Freeport Wins 6-Month Export Extension
Freeport Wins 6-Month Export Extension
By Rangga Prakoso & Basten Gokkon
An aerial view shows the site of the Grasberg Mine, operated by US.-based Freeport-McMoRan, in Papua in this Nov. 4, 2010 file photo. (Reuters Photo/Muhammad Yamin)
Jakarta. Freeport Indonesia, the local unit of US mining giant Freeport-McMoRan, has secured an extension for its export permit, following its show of commitment to building a smelter in-country by signing/ a land lease in East Java last week.
While the permit extension is expected to benefit the company, analysts says Freeport Indonesia (PTFI) needs to show “true” commitment to building the smelter, having agreed to the plan when it last secured an export permit for copper concentrate in July 2014.
PTFI last week signed a memorandum of understanding with state-controlled fertilizer producer Petrokimia Gresik to lease land in Gresik, East Java, that will host the miner’s planned $2 billion smelter.
The move appeared to be sufficient to sway the government to extend the company’s export permit.
“A recommendation letter for export will be sent to the Trade/ Ministry,” R. Sukhyar, the director general for minerals and coal at the Energy and Mineral Resources Ministry, said on Friday.
That means that PTFI will be free to export copper concentrate from its Grasberg mine in Papua for the next/ six months, as the government reviews export permits every six months in the wake of the half-hearted implementation of mineral ore export ban that came into effect in January 2014.
PTFI was on the brink of losing its export permit after Sudirman Said, the energy minister, said last Tuesday that the company lacked the intention to build a smelter; PTFI had until Sunday to get its smelter development plan 60 percent complete.
According to Sukhyar, should PTFI manage to secure the land it needed for the smelter, the development would be considered to have reached 60 percent — despite construction not having begun.
PTFI did secure the land — on lease, not purchase, as the landowner, Petrokimia Gresik, said the 80-hectare parcel sought by the miner was “not for sale.”
Sukhyar said PTFI had placed $130,000 as a deposit/ in a local bank, or 2 percent of the annual lease price. According to Sukhyar, Freeport will rent the land for $8 per square meter per year.
The terms of the export permit extension allow PTFI to export up to 756,300 metric tons of copper concentrate during the six-month period, with a market/ value of about $1.56 billion at the current prices.
It also has to pay a 7.5 percent export duty, the same as before, as part of the government’s move to discourage miners from shipping concentrate and prompt them to process mineral commodities in-country instead.
Sukhyar said the government and PTFI had also signed an MOU on the renegotiated terms of the miner’s contract. He did not elaborate on the new contract, but said a new clause was agreed for insertion: a commitment from PTFI to develop a downstream business in Papua, where it mines copper and gold/.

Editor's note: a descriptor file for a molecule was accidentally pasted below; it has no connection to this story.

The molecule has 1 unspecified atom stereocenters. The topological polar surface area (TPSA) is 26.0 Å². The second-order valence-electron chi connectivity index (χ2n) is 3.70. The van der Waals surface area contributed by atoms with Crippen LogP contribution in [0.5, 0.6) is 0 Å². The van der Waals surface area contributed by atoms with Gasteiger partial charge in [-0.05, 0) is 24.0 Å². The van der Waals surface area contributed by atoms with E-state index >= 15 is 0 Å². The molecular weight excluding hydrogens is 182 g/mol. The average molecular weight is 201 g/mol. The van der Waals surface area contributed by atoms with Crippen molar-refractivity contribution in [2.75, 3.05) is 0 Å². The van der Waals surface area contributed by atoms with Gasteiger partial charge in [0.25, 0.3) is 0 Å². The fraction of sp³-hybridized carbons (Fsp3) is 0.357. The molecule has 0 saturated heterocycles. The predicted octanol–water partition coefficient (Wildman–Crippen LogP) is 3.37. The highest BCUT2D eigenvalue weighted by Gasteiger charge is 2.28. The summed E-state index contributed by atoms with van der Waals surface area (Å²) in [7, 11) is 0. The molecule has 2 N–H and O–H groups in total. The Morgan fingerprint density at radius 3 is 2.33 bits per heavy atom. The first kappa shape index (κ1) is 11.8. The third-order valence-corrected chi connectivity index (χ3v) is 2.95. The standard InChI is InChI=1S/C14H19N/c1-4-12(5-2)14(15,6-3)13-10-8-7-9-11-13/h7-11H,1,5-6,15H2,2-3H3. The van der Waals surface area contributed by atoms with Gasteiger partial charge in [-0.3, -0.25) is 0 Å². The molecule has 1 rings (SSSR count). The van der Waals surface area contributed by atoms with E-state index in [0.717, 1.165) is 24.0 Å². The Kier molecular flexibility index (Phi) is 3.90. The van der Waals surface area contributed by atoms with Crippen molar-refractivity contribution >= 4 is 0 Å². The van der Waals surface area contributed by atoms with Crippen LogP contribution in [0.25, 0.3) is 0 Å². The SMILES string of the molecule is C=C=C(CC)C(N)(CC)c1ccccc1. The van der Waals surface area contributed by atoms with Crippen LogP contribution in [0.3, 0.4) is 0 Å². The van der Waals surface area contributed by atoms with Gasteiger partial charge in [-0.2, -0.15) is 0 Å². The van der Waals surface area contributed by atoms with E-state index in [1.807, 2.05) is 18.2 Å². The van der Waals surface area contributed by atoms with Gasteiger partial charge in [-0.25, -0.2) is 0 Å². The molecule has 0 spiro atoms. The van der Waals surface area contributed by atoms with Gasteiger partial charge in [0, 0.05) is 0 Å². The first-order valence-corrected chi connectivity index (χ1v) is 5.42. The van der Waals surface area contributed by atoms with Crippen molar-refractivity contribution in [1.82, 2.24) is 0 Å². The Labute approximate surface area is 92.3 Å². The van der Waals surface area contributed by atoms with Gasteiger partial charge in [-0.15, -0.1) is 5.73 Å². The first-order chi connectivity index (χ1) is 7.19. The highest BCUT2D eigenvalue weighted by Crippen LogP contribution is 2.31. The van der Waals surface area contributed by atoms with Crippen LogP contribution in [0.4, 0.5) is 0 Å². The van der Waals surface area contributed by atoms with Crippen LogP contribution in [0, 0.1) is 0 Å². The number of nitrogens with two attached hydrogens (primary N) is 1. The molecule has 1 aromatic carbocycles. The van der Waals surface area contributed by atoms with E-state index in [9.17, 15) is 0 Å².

Sukhyar said the downstream business did not have to mean a smelter, and could instead be a plant to produce copper alloy.
“Developing a smelter in Papua would take a long time, but if it’s a downstream industry for copper, that’s more promising,” he said.
But observers say the government is being short-changed despite PTFI’s show of commitment.
“The MOU signing that paves the way for export concentrates for Freeport carry risks for the government of Indonesia,” Ahmad Redi, a lecturer in environmental law at Jakarta’s Tarumanegara University, said in an op-ed in Investor Daily’s weekend edition.
“There have been several occasions when Freeport has failed to show good will to abide by Indonesian law,” he added.
Fabby Tumiwa, the executive director of energy think tank the Institute for Essential Service Reform, called on the government to be transparent in its dealings with PTFI.
“This is like we’re giving another chance for Freeport. And the context in this case is a negotiation,” he said.
“The government should be very clear here and communicate it through to the public so that there won’t be any suspicion among the public.”
He added that if PTFI failed to comply with its promise to build smelter, “then just terminate them.”
Still, Fabby conceded that PTFI’s continued presence in the country was important. The miner is the biggest single taxpayer in Indonesia. It has paid $15.2 billion in taxes, royalties, dividends and other direct payments, and $26.1 billion indirectly, from 1992 to 2013.
On Friday, Papua Governor Lukas Enembe lamented the company’s decision to set up its smelter in East Java instead of in Papua, saying that building the facility in the country’s easternmost region would help create jobs and empower the residents of Papua, the least-developed province in the archipelago.